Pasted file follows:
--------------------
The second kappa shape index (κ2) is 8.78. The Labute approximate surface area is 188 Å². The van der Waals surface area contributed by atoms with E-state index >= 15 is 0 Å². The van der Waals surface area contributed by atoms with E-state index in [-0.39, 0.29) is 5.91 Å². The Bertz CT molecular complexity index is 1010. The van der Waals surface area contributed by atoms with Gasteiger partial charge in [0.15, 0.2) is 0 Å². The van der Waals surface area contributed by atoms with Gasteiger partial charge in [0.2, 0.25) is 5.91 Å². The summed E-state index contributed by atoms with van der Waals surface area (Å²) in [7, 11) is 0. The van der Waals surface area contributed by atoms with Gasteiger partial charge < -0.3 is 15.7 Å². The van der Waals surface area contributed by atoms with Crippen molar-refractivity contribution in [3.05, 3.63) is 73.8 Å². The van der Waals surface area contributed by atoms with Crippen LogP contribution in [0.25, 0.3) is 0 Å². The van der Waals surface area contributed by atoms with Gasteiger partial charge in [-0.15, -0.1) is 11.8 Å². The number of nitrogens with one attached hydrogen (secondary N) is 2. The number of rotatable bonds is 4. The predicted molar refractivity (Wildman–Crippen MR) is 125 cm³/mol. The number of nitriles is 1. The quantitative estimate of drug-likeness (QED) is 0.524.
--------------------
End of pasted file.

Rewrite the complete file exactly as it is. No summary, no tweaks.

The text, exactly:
The second kappa shape index (κ2) is 8.78. The Labute approximate surface area is 188 Å². The van der Waals surface area contributed by atoms with E-state index >= 15 is 0 Å². The van der Waals surface area contributed by atoms with E-state index in [-0.39, 0.29) is 5.91 Å². The Bertz CT molecular complexity index is 1010. The van der Waals surface area contributed by atoms with Gasteiger partial charge in [0.15, 0.2) is 0 Å². The van der Waals surface area contributed by atoms with Gasteiger partial charge in [0.2, 0.25) is 5.91 Å². The summed E-state index contributed by atoms with van der Waals surface area (Å²) in [7, 11) is 0. The van der Waals surface area contributed by atoms with Gasteiger partial charge < -0.3 is 15.7 Å². The van der Waals surface area contributed by atoms with Crippen molar-refractivity contribution in [3.05, 3.63) is 73.8 Å². The van der Waals surface area contributed by atoms with Crippen LogP contribution in [0.25, 0.3) is 0 Å². The van der Waals surface area contributed by atoms with Gasteiger partial charge in [-0.15, -0.1) is 11.8 Å². The number of nitrogens with one attached hydrogen (secondary N) is 2. The number of rotatable bonds is 4. The predicted molar refractivity (Wildman–Crippen MR) is 125 cm³/mol. The number of nitriles is 1. The quantitative estimate of drug-likeness (QED) is 0.524.